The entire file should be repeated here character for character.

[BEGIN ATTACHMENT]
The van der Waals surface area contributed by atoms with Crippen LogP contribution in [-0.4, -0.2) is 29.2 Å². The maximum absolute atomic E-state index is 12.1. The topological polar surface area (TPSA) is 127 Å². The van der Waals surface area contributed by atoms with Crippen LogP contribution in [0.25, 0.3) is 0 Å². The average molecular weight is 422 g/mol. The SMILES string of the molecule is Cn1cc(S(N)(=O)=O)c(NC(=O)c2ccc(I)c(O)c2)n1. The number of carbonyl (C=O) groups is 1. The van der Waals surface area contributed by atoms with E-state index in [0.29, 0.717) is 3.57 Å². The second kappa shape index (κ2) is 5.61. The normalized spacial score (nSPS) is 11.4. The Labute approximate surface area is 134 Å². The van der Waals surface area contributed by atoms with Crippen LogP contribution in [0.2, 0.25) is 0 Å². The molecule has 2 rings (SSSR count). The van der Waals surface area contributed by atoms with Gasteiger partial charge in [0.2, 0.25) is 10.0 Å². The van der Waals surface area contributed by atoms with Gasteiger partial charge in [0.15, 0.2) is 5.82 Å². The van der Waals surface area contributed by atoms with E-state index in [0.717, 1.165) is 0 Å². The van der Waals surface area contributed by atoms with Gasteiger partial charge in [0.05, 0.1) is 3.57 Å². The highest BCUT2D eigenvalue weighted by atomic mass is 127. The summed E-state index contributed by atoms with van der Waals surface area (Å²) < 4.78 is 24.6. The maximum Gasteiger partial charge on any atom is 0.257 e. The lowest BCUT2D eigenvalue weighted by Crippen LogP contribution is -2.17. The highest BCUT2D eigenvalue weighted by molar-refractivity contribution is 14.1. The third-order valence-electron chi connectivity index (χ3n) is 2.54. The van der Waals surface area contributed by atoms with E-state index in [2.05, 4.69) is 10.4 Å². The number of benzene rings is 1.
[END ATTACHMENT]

The van der Waals surface area contributed by atoms with Crippen LogP contribution in [-0.4, -0.2) is 29.2 Å². The maximum absolute atomic E-state index is 12.1. The topological polar surface area (TPSA) is 127 Å². The van der Waals surface area contributed by atoms with Crippen LogP contribution in [0.25, 0.3) is 0 Å². The average molecular weight is 422 g/mol. The SMILES string of the molecule is Cn1cc(S(N)(=O)=O)c(NC(=O)c2ccc(I)c(O)c2)n1. The number of carbonyl (C=O) groups is 1. The van der Waals surface area contributed by atoms with E-state index in [0.29, 0.717) is 3.57 Å². The second kappa shape index (κ2) is 5.61. The normalized spacial score (nSPS) is 11.4. The Labute approximate surface area is 134 Å². The van der Waals surface area contributed by atoms with Crippen LogP contribution in [0.2, 0.25) is 0 Å². The molecule has 2 rings (SSSR count). The van der Waals surface area contributed by atoms with Gasteiger partial charge in [0.2, 0.25) is 10.0 Å². The van der Waals surface area contributed by atoms with Gasteiger partial charge in [0.15, 0.2) is 5.82 Å². The van der Waals surface area contributed by atoms with E-state index in [0.717, 1.165) is 0 Å². The van der Waals surface area contributed by atoms with Gasteiger partial charge in [0.05, 0.1) is 3.57 Å². The highest BCUT2D eigenvalue weighted by atomic mass is 127. The summed E-state index contributed by atoms with van der Waals surface area (Å²) < 4.78 is 24.6. The maximum Gasteiger partial charge on any atom is 0.257 e. The lowest BCUT2D eigenvalue weighted by Crippen LogP contribution is -2.17. The highest BCUT2D eigenvalue weighted by molar-refractivity contribution is 14.1. The third-order valence-electron chi connectivity index (χ3n) is 2.54. The van der Waals surface area contributed by atoms with E-state index in [2.05, 4.69) is 10.4 Å². The number of benzene rings is 1.